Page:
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The Conservatives’ calls for the release of the names of parliamentarians implicated in foreign interference has intensified.

Conservative House leader Andrew Scheer has asked Justice Marie-Josée Hogue, the commissioner of the inquiry into foreign interference, to look into the same findings reached by NSICOP, the National Security and Intelligence Committee of Parliamentarians.

“We request that the Hogue Commission be asked to issue a finding of fact for each case in the Special Report where a member of the House of Commons or the Senate of Canada, past or present, is alleged to have knowingly participated in ‘foreign interference’…and that any such individuals found to have done so be named in a report to Parliament,” Scheer wrote.

The NSICOP report stated that the federal government has undermined the integrity of Canada’s parliamentary and democratic processes, along with resulting public trust. The report also noted that some Canadian elected officials are knowingly assisting foreign state actors in political interference, primarily on behalf of China and India.

“It is not likely that they would make these findings unless there were significant and credible evidence. However, the names of the individuals involved have been redacted at the direction of Prime Minister Justin Trudeau,” wrote Scheer.

Scheer said that the findings need to be weighed and assessed by an independent body immediately. The Hogue Commission is currently investigating similar facts, said Scheer. Hogue released the initial report into foreign interference last month.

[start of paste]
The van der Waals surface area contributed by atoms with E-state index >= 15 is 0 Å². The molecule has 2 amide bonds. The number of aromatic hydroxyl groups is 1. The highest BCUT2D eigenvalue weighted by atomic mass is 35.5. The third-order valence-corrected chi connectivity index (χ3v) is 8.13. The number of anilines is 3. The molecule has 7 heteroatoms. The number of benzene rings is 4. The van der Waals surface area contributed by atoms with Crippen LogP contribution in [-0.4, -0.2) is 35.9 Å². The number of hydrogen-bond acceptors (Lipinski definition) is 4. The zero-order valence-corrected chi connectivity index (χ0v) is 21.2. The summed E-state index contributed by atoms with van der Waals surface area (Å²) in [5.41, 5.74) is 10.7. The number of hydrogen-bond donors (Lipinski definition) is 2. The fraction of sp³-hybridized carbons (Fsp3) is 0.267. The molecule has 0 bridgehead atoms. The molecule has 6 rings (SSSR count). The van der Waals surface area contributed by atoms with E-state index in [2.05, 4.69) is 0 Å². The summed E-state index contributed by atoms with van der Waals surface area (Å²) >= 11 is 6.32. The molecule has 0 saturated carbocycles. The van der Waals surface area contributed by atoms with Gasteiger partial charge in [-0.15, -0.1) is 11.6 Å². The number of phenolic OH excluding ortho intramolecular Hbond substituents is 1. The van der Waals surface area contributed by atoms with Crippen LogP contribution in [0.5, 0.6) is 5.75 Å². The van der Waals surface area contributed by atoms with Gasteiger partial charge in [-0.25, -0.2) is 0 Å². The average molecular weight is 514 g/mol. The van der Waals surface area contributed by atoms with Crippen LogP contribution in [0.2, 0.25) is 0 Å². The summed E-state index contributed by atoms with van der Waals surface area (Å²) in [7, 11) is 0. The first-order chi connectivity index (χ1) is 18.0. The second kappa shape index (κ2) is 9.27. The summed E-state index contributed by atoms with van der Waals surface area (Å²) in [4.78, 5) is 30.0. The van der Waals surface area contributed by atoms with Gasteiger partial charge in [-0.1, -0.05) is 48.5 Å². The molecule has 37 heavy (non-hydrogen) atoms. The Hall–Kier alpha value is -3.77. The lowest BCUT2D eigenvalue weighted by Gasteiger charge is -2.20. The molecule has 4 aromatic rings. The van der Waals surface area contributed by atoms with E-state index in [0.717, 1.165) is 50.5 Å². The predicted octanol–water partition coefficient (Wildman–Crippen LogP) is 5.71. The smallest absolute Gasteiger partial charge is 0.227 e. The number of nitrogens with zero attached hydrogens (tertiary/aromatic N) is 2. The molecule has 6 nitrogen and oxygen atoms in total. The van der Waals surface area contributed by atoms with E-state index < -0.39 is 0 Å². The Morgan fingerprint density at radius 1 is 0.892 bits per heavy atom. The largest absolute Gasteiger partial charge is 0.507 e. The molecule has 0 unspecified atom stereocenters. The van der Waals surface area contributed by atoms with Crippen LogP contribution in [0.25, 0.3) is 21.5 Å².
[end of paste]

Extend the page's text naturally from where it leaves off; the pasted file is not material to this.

“These findings of fact would not constitute findings of criminal guilt but would be intended to serve as an aid to the House and the Senate in the exercise of their respective privileges, immunities, and powers; to each political party whose members may be implicated; and above all to the Canadian public to strengthen its confidence in our political institutions,” said Scheer.

To accomplish the investigation, Scheer requested that the Hogue Commission be provided with all the unredacted evidence, and that the findings be tabled in Parliament and published online by Oct. 1, 2024.

“This is what Canadians deserve. Anything less risks fuelling public suspicion about a cover up of information known to this government about members of parliament working for foreign states against the interests of Canada,” concluded Scheer.

The Liberals have refused to release the list of names that were redacted from the report. 

The Bloc Québecois took a similar approach, tabling an opposition motion calling on the Hogue Commission’s terms of reference to be expanded to allow for the investigation of electoral interference among elected officials.

The opposition motion, sponsored by Bloc MP René Villemure, will be debated on Monday afternoon and voted on Tuesday.

“This is a public-interest subject; it’s something really serious,” said Villemure. “This should not be a partisan issue; foreign interference has no colour, and we’re putting this motion forward hoping for unanimous consent.”

The federal NDP has suggested that their party would support the motion.

“Canadians deserve to know who these MPs are who are working to undermine our democracy,” said NDP deputy leader Alexandre Boulerice. “We must restore confidence in our democratic process, institutions, and those who represent them.”

The motion can pass if all opposition parties support it, however, it is non-binding.